The Lord of the Flies
Regent’s Park Theatre Ltd
At Birmingham Repertory Theatre
Novel by William Golding
Adapted for the stage by Nigel Williams
Directed by Timothy Sheader
Co-Directed by Liam Steel
Reviewer: Mary Moncrieff
The theatre is abuzz with teenage chatter and back row ‘selfies’ at the first showing of a play adapted from a novel on every school’s curriculum. But the players on-stage display an entirely different picture of youth in the touring production of William Golding’s Lord of the Flies, adapted for the stage by Nigel Williams.
Amidst the wreckage of an enormous jet plane, brilliantly designed by Jon Bausor with a seemingly never-ending amount of moving parts, schoolboys must face their own inherent savagery whilst awaiting rescue. The group quickly devolves into an us-versus-them mentality, with factions led by the calm, collected Ralph (Luke Ward-Wilkinson) and the ruthless, violent Jack (Freddie Watkins). Watkins is especially magnetic to watch, his heightened accent perfect for the pretentious character and his lanky body calling to mind Caesar’s worries about Cassius’ “lean and hungry look.”
Ward-Wilkinson’s Ralph has a lovely youth and innocence to start the play, tried and tested by Piggy, played beautifully by Anthony Roberts. His Yorkshire accent and somatic ticks work terrifically to ostracise him from the group. Keenan Munn-Francis brings to life the other outsider, Simon, with an almost heart-breaking naiveté. In a particularly brilliant scene, Munn-Francis is able to accurately portray a seizure that is painful to watch.
The supporting cast has shining moments: Perceval (in this performance played by David Evans) is especially adorable, and able, despite his young age, to play with the big boys. Matthew Castle’s Roger is at times nearly as frightening as Watkins’ Jack, and his unabashed, unofficial lieutenant in cruelty is played with dedication and tenacity.
The second act’s descent into chaos and savagery is achieved almost entirely by costume, but it is essential to mention the physical work of Jack’s hunters. Watkins, Castle and crew (Dylan Llewellyn, Michael Ajao, Yossi Goodlink) are fascinating to observe as they intricately work animalistic, especially simian and ape-like, gestures into play. Watkins’ skilfully adopts chimpanzee sounds into his breathing that make for a truly terrifying final climax of barbarity.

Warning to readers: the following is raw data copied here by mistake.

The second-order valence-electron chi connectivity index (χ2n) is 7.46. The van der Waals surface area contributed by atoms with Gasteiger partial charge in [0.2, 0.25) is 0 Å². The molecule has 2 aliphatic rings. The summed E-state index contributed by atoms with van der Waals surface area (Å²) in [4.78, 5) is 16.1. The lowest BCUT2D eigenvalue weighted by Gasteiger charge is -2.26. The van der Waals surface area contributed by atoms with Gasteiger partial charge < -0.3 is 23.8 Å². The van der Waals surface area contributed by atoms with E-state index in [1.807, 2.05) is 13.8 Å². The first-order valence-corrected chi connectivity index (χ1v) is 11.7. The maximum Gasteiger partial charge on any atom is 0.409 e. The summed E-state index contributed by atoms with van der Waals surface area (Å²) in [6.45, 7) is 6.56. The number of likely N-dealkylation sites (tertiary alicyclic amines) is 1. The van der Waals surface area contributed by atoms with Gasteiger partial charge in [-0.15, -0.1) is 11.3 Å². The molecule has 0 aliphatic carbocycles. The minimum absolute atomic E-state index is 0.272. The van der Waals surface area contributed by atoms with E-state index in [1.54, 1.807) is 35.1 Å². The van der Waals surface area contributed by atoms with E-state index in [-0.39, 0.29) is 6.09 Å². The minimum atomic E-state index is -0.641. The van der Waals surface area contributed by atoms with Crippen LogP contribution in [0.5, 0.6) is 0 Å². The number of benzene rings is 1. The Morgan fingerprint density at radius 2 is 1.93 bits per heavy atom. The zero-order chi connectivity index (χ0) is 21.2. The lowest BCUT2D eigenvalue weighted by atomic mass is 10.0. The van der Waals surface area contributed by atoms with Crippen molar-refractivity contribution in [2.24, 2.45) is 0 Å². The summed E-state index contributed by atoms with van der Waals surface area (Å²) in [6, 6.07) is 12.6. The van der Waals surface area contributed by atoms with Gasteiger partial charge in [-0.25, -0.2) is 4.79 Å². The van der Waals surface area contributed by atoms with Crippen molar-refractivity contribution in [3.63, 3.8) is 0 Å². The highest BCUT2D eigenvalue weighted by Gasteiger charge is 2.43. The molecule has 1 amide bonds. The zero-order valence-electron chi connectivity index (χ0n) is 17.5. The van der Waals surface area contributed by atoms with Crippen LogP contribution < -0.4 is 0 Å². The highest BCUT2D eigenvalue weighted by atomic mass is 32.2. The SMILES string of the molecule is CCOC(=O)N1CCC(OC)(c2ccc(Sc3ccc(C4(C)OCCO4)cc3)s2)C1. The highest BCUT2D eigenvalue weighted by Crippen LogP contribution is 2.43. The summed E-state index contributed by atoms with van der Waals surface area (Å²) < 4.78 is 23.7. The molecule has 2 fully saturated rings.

While the set is visually spectacular, it doesn’t allow for an enormous playing space. This causes multiple confusing moments where the two warring camps are acting simultaneously but separately, utilising soft freezes and light changes to alert the audience to the switch. At times it was clunky and, in one particular movement sequence, rather frightening as swinging spears came very close to heads. This kind of concern can pull an audience’s focus away from storytelling and onto actor safety, which is not ideal. The original sound design by Avgoustos Psillas for Autograph, while invigorating, is often at times far too loud, drowning the actors’ voices out.
Ultimately the production is entirely worth seeing, as the young actors seem to have an unending well of energy from which to draw. Each player does have a microphone, which unfortunately invites some of the more untrained cast members to rather lacklustre voice work, and a reliance on shouting that may bring problems down the line in the tour. However, this classic story remains as thought provoking and haunting as ever and a production that offers an audience member an opportunity to rethink their own humanity is well worth the price of a ticket.
Runs until 7th November 2015 and then touring until March 2016